In other words, this means that the management of the economy is taken out of the hands of the producers and is transferred partly to the associations and partly to the state. The number of economically managerial people is getting smaller and smaller. Often the line is only a sham. Despite formal freedom, a small businessman has to do exactly what his point of sale demands of him. He pays the rent that is customary in his street, carries the goods that are standardized by the manufacturers' associations or by his sales association, and in the degree of his independence is slowly approaching the situation of the employees of the consumer associations. The animal breeder has to deliver marketable goods and finds their price in the newspaper. A spirit of attachment to a dark whole that surrounds us all spreads. Not that particular talents cannot escape commitment, but the conditions of existence are fixed for the average person. He can try to improve it as a member of his group, but not as a personal self. That is why he pays contributions for his group representation.
From: Deutsche Sozialgeschichte 1870-1914, p. 32f
Report of the Association for Social Policy on the activities of a Berlin tram driver in 1902
With the busy car and pedestrian traffic in the main streets of Berlin, which time-resp. If it is so tight in places that it cannot be increased at all, it requires nervous attention and tension to watch out for all obstacles, especially since the carriage cannot evade because of its connection to the rails. The guide is in constant danger of colliding with other vehicles or even running over people. On the other hand, he mustn't be afraid either, because otherwise he wouldn't move at all in the crowd of cars. It is understandable to everyone that such a strenuous service ruins one's nerves. Also the driver has the mentioned on the occasion of the cab service, in § 316 of the penal code resp. To face the penalties specified in the law of December 27th. It is requested by the employees that signal guards are set up at dangerous points.
The guide is completely exposed to wind and weather. Even in the pouring thunderstorm, he is not allowed to leave his post. In spite of the fact that he is often soaked to the skin, he has to do his job until late at night, shivering from the cold. (...) All these moments lead us to the conviction that the service of the motor vehicle driver is one of the most stressful activities mentally, mentally and physically. You work with eyes, ears and both hands. They stand with one foot on the signal bell and the other in prison or half in the grave. We would like to emphasize once again that it is precisely the enormous mass traffic in the Reich capital that makes driving much more difficult than in any other city.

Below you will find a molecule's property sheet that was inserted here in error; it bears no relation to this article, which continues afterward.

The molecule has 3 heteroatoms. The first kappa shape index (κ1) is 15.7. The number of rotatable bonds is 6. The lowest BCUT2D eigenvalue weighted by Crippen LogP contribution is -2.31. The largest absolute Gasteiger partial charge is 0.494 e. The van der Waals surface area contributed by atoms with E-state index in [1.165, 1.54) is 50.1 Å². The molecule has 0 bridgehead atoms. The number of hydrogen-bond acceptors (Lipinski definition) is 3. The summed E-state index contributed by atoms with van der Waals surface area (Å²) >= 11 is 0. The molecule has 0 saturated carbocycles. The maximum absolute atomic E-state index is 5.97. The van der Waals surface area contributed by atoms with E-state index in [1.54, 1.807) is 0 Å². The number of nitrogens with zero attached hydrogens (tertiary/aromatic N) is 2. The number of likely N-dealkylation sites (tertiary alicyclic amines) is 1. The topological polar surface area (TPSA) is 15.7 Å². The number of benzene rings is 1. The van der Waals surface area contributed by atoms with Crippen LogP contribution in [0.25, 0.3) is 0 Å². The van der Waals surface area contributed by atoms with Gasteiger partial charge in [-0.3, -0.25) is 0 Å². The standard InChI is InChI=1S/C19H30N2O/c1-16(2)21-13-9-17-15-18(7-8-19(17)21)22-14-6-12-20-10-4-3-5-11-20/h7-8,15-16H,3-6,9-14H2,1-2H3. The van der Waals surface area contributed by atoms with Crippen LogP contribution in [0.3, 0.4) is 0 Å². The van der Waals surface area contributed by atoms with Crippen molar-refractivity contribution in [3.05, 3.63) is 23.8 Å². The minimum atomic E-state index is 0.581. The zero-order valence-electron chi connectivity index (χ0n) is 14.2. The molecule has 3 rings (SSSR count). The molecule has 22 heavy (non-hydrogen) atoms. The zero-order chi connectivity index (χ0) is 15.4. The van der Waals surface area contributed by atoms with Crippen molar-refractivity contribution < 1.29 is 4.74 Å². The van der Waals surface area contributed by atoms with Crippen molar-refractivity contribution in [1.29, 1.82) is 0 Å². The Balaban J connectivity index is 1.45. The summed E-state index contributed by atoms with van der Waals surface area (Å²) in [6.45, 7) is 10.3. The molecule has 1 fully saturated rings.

From: Deutsche Sozialgeschichte 1870-1914, p. 54
The industrial class society
Report on a visit to the Wertheim department store in Berlin, 1903
That's when I got to know the Louvre in Berlin. First I had to buy a "collector's book" at one of the main cash registers; the tills were crowded, but after a little half an hour I had my book and was ready to go. But I did not move. First of all, I tried to orient myself. I am not entirely without resourcefulness; here, however, any topographical talent left me. The streaming crowd pushed me back and forth; I wanted to go to the perfumes and got to the haberdashery, and suddenly I was standing in front of a lady who showed me handkerchiefs, and half a minute later I was in the middle of the enamel dishes. Now I thought of leaving the perfume to the last and turning to the basketry, where I wanted to buy a triumphal chair as the highest triumph of the Madonna della Sedia. But then I had to go to the third floor. One of the official guides, a gentleman who looked like a legation secretary, told me to use the elevator or the slide. The thought of the slide attracted me; I actually only knew something like this from fairs or the Hasenhaide; Up to now, sliding was not common in Berlin shops. The Wertheim slide is a pavement roulant; if you have a head for heights you can confidently confide in him.
I did that too; but I did not get to the basketry; I don't know where it came from - I suddenly found myself in a painting exhibition. There were all sorts of pretty things to see, just no triumphal chair. Now anger took hold of me; I decided to look for the wicker, whatever the cost. I ventured into the mountains, climbed lofty heights, unexpectedly got caught in a tangle of people that surrounded the photographic equipment, and then saw myself again surrounded by flowing veils, colored ribbons, lace and frills. A gentleman who looked like a privy councilor from the Ministry of Culture wanted to notice my embarrassment and asked what I wanted. "Upstairs," he said with a smile and pointed to the elevator. But I hadn't paid attention: the elevator didn't go up, but down - and when I looked around I was in a splendid hall with lapis lazuli columns and heard a fountain rushing. I was really tired now. I strolled on with heavy steps, came to a palm garden and a buffet, where a cute girl served me a glass of lemonade, then came to a tangle of children's linen, shirts, panties and skirts, then to the phonograph and finally to the longed for Perfumes.